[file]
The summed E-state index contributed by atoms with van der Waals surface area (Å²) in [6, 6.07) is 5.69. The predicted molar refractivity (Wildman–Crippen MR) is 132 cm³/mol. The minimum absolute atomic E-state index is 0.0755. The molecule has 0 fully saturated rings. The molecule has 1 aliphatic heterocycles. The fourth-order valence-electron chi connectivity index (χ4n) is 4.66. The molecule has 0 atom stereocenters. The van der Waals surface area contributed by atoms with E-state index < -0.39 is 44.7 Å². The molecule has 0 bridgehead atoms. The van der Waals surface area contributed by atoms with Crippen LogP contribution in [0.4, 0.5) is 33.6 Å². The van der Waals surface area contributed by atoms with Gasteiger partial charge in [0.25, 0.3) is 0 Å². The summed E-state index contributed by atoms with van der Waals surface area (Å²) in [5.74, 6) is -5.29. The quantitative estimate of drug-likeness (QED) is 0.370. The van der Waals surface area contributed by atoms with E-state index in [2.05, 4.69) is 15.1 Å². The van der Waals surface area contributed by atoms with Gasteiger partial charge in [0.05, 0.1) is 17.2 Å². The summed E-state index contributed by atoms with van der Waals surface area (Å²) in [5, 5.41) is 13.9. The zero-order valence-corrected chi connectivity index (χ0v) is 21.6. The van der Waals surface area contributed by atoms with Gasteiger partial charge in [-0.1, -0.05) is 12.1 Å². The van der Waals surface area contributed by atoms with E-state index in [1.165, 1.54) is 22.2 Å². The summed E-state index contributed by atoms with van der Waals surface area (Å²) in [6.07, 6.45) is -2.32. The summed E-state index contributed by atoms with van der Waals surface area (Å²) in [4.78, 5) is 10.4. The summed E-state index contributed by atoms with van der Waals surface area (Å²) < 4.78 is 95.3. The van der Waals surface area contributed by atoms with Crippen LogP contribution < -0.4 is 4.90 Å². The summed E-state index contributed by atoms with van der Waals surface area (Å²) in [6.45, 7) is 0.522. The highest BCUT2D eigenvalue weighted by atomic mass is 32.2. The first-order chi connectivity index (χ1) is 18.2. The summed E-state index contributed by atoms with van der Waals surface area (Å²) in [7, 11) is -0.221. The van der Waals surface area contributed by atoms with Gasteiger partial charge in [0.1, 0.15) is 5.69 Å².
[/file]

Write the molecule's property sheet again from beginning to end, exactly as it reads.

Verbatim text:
The summed E-state index contributed by atoms with van der Waals surface area (Å²) in [6, 6.07) is 5.69. The predicted molar refractivity (Wildman–Crippen MR) is 132 cm³/mol. The minimum absolute atomic E-state index is 0.0755. The molecule has 0 fully saturated rings. The molecule has 1 aliphatic heterocycles. The fourth-order valence-electron chi connectivity index (χ4n) is 4.66. The molecule has 0 atom stereocenters. The van der Waals surface area contributed by atoms with E-state index < -0.39 is 44.7 Å². The molecule has 0 bridgehead atoms. The van der Waals surface area contributed by atoms with Crippen LogP contribution in [0.4, 0.5) is 33.6 Å². The van der Waals surface area contributed by atoms with Gasteiger partial charge in [0.25, 0.3) is 0 Å². The summed E-state index contributed by atoms with van der Waals surface area (Å²) in [5.74, 6) is -5.29. The quantitative estimate of drug-likeness (QED) is 0.370. The van der Waals surface area contributed by atoms with E-state index in [2.05, 4.69) is 15.1 Å². The van der Waals surface area contributed by atoms with Gasteiger partial charge in [0.05, 0.1) is 17.2 Å². The summed E-state index contributed by atoms with van der Waals surface area (Å²) in [5, 5.41) is 13.9. The zero-order valence-corrected chi connectivity index (χ0v) is 21.6. The van der Waals surface area contributed by atoms with Gasteiger partial charge in [-0.1, -0.05) is 12.1 Å². The van der Waals surface area contributed by atoms with E-state index in [1.165, 1.54) is 22.2 Å². The summed E-state index contributed by atoms with van der Waals surface area (Å²) in [6.07, 6.45) is -2.32. The summed E-state index contributed by atoms with van der Waals surface area (Å²) in [4.78, 5) is 10.4. The summed E-state index contributed by atoms with van der Waals surface area (Å²) < 4.78 is 95.3. The van der Waals surface area contributed by atoms with Crippen LogP contribution < -0.4 is 4.90 Å². The summed E-state index contributed by atoms with van der Waals surface area (Å²) in [6.45, 7) is 0.522. The highest BCUT2D eigenvalue weighted by atomic mass is 32.2. The first-order chi connectivity index (χ1) is 18.2. The summed E-state index contributed by atoms with van der Waals surface area (Å²) in [7, 11) is -0.221. The van der Waals surface area contributed by atoms with Gasteiger partial charge in [0.1, 0.15) is 5.69 Å².